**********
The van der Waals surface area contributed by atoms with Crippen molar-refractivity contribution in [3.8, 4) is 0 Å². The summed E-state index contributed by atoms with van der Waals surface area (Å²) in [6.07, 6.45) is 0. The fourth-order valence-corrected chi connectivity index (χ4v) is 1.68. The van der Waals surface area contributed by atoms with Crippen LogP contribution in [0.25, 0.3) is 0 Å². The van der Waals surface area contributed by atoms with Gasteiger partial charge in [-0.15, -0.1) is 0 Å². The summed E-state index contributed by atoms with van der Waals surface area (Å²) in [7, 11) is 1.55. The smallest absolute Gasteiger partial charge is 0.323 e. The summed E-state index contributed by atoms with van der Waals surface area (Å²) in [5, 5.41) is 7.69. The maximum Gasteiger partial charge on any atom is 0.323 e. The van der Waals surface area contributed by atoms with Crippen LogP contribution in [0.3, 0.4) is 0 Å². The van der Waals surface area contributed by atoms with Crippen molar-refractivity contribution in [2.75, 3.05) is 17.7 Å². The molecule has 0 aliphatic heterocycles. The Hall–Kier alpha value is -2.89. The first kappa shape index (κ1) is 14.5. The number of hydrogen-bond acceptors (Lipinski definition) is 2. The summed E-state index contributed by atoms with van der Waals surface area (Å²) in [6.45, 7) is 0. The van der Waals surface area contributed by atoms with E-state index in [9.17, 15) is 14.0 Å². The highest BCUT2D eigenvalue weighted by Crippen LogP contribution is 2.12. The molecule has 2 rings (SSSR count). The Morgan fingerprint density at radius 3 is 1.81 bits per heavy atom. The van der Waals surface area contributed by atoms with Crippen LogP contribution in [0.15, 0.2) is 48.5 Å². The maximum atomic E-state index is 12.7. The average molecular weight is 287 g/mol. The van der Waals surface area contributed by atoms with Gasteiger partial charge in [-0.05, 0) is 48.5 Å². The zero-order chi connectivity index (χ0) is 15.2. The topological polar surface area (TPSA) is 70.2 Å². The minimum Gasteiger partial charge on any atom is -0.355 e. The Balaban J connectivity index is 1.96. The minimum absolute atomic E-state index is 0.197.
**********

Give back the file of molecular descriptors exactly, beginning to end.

The van der Waals surface area contributed by atoms with Crippen molar-refractivity contribution in [3.8, 4) is 0 Å². The summed E-state index contributed by atoms with van der Waals surface area (Å²) in [6.07, 6.45) is 0. The fourth-order valence-corrected chi connectivity index (χ4v) is 1.68. The van der Waals surface area contributed by atoms with Crippen LogP contribution in [0.25, 0.3) is 0 Å². The van der Waals surface area contributed by atoms with Gasteiger partial charge in [-0.15, -0.1) is 0 Å². The summed E-state index contributed by atoms with van der Waals surface area (Å²) in [7, 11) is 1.55. The smallest absolute Gasteiger partial charge is 0.323 e. The summed E-state index contributed by atoms with van der Waals surface area (Å²) in [5, 5.41) is 7.69. The maximum Gasteiger partial charge on any atom is 0.323 e. The van der Waals surface area contributed by atoms with Crippen LogP contribution in [0.3, 0.4) is 0 Å². The van der Waals surface area contributed by atoms with Crippen molar-refractivity contribution in [2.75, 3.05) is 17.7 Å². The molecule has 0 aliphatic heterocycles. The Hall–Kier alpha value is -2.89. The first kappa shape index (κ1) is 14.5. The number of hydrogen-bond acceptors (Lipinski definition) is 2. The summed E-state index contributed by atoms with van der Waals surface area (Å²) in [6.45, 7) is 0. The van der Waals surface area contributed by atoms with E-state index in [9.17, 15) is 14.0 Å². The highest BCUT2D eigenvalue weighted by Crippen LogP contribution is 2.12. The molecule has 2 rings (SSSR count). The Morgan fingerprint density at radius 3 is 1.81 bits per heavy atom. The van der Waals surface area contributed by atoms with Crippen LogP contribution in [0.15, 0.2) is 48.5 Å². The maximum atomic E-state index is 12.7. The average molecular weight is 287 g/mol. The van der Waals surface area contributed by atoms with Gasteiger partial charge in [-0.05, 0) is 48.5 Å². The zero-order chi connectivity index (χ0) is 15.2. The topological polar surface area (TPSA) is 70.2 Å². The minimum Gasteiger partial charge on any atom is -0.355 e. The Balaban J connectivity index is 1.96. The minimum absolute atomic E-state index is 0.197.